Figure 1: Correct and incorrect coordination with inhalation of medication [2]

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This was a randomized case-control study with participation of COPD and asthmatics in two groups who regularly followed up at the Masih Daneshvari Hospital for pulmonary visit during the year 2008-2010. The control group received personal teaching followed an educational pamphlet. The case group received video teaching in groups of 10-15 individuals within 3 weeks after discharge with repeat teaching in 6 weeks. All participants were evaluated regarding correct use of inhaler medication at start and at 18 months after discharge. Follow-up was by a nurse specialist and phone interview regarding technique of MDI use.

Thirty two patients received traditional teaching and 60 video teaching. In the traditional group, mean age was 53 years old and 20 were male gender. In the video group, mean age was 62 years old and 54 were males. The two groups did not significantly differ in correct explanation of MDI use by phone interview (P > 0.05). One person in the traditional group and 5 in the video group did not describe correct MDI technique. Although the two groups did statistically differ in age group and Saint George Respiratory Questionnaire scores at the beginning of the study (P < 0.004). Multivariate analysis did not influence incidence of correct MDI use [Table 1].
Table 1: Comparison of two methods of traditional and video teaching based on patient characteristics (Independent samples test)

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Patient education is an important part of treatment and medical care for chronic pulmonary patients and asthmatics particularly in using inhaler medication for symptom control and better pulmonary function. [5],[8],[9] Numerous studies in our country and Asian countries such as Singapore and China have been performed that support effectiveness of education in correct medication use. [1],[5],[6],[7],[8] Yet, no randomized control trial for asthmatic patients has been done in our country. This study compared to methods of traditional and video teaching of correct MDI use in pulmonary patient in subsequent technique described on phone interview by nurse specialist.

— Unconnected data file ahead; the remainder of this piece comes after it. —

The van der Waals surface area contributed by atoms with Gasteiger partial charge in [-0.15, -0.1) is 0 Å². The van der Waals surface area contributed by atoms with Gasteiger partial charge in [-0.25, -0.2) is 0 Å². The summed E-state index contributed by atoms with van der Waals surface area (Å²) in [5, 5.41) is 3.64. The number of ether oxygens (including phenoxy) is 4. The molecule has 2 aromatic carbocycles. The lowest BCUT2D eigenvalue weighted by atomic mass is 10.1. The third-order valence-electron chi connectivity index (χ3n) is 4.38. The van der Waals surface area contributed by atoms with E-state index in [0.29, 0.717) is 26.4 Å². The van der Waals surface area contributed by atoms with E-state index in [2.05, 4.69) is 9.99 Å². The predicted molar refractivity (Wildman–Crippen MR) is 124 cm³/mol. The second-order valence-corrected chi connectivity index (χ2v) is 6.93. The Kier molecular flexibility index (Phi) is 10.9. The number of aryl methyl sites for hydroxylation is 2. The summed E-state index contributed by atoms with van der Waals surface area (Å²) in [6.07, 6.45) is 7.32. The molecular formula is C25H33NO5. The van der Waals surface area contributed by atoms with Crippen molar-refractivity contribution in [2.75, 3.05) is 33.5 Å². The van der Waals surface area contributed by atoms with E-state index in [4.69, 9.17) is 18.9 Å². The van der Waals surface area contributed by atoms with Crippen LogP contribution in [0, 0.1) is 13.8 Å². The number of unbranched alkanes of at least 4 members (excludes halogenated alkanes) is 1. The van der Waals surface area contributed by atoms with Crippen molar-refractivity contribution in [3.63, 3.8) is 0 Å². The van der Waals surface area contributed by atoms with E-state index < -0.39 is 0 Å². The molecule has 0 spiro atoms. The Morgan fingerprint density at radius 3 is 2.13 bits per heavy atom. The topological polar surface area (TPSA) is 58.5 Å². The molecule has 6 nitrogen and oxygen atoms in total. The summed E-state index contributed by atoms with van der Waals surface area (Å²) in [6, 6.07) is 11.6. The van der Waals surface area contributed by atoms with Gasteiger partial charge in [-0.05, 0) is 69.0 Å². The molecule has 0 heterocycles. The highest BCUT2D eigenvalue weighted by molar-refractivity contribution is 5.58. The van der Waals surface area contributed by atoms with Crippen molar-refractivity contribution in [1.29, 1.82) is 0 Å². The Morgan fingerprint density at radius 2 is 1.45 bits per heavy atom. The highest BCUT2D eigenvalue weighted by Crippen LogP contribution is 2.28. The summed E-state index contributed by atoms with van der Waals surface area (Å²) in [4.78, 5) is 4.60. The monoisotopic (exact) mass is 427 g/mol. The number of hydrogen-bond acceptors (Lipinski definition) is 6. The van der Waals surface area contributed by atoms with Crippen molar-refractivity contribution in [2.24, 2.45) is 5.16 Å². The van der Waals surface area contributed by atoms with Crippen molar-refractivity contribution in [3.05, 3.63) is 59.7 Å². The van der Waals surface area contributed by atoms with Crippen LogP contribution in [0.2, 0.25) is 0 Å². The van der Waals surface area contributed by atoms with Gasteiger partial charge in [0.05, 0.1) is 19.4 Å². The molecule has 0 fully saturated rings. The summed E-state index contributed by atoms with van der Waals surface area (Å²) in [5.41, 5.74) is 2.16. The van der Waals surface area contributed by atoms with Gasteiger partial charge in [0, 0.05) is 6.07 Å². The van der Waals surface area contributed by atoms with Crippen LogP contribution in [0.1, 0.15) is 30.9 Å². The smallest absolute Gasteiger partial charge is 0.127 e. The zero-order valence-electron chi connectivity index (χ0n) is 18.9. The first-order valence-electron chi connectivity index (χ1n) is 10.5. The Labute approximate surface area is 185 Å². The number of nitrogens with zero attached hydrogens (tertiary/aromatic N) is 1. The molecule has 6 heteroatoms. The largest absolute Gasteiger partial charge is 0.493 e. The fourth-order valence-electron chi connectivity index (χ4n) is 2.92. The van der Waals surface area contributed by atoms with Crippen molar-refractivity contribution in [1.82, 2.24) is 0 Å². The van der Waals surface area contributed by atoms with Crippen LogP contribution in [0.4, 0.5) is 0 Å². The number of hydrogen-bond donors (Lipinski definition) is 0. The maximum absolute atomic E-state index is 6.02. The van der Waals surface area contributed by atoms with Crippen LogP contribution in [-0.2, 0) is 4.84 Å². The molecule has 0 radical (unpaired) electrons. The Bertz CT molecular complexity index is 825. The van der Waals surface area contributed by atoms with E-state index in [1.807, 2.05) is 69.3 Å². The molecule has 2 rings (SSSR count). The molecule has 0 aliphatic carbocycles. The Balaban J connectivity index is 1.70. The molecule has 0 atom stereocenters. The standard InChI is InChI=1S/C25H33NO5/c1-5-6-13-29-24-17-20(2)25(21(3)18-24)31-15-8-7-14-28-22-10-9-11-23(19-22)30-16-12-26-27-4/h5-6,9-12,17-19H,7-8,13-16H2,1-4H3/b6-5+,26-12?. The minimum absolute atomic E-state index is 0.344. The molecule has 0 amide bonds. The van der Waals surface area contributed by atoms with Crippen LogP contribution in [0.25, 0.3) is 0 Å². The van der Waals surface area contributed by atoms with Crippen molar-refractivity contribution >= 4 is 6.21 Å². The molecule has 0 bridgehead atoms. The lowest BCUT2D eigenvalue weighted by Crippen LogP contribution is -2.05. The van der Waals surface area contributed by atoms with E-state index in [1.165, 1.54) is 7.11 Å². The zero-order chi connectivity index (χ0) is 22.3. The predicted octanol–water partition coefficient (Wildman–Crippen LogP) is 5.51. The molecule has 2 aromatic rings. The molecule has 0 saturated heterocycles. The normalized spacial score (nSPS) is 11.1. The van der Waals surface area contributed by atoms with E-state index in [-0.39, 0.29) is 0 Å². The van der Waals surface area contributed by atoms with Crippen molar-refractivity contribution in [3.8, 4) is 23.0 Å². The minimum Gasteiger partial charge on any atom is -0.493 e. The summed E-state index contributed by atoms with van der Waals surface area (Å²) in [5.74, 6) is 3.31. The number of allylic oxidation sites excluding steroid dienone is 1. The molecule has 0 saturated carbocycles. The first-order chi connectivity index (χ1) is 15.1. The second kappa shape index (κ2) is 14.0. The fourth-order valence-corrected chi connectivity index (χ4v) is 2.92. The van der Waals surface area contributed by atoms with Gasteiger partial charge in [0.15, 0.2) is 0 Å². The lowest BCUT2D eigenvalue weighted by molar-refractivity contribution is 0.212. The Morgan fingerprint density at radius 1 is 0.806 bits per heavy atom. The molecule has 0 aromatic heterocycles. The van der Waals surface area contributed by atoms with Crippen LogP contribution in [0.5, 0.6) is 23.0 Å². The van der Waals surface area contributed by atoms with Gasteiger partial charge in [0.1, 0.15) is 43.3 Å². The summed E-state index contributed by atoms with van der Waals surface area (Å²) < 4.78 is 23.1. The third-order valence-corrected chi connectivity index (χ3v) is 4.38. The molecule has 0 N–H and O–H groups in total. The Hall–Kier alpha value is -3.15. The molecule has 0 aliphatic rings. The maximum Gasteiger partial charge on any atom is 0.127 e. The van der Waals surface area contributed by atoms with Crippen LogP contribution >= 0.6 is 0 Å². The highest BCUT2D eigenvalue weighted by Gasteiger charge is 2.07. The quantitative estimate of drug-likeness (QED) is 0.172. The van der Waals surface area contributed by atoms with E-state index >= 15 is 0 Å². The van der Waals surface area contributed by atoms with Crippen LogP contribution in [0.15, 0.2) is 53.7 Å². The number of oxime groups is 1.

Strength of this study included performing it at a pulmonary specialty center and by nurse specialists. Of points of weakness was lack of personal follow-up at the hospital when requested and need for phone follow-up. In many countries, there is trend toward self-care behavior teaching and awareness of illness exacerbation signs among patients. In a study in China, video teaching and technique demonstration to patients and recurrent assessments has shown increased predicted FEV1 more than 10% in a short time up to a year, which has also shown decreased hospitalization and emergency visits in patients with lower educational and economic status. [1] In Australia, 7% of adult population has asthma. Studies regarding self-care, awareness of illness, correct MDI, and decreased influence of illness of quality of life have been performed. These studies also have not shown significant influence of age, gender, job, education, and smoking habit. Symptoms began on education. [5] Similar studies in Iran using MDI and peak flow meter have been performed. Researchers agree that peak flow meter is not correctly used and patients only pay attention to values after inhaler use. They believe that level of education and length of prescription is important in correct medication use. [1],[5],[6],[7] Williams and colleagues showed that patient compliance with corticosteroid MDI use based on patient charts and pharmacy reports in asthmatics has been 50% and is inversely correlated with emergency department visits for acute attack of asthma. If time of running out of medication increases 25%, rate of hospitalization for asthma attack doubles. [10] Other factors important in compliance are lack of controlled environment and lack of patient follow-up due to economical issues, oral candidiasis with steroid inhalers (that can be prevented with mouth wash after MDI use) and can cause time with total lack of treatment. Even prescribing long-acting MDI may improve compliance. Patient follow-up, education in peak flow meter use or signs of illness exacerbation can help with early visit to physicians.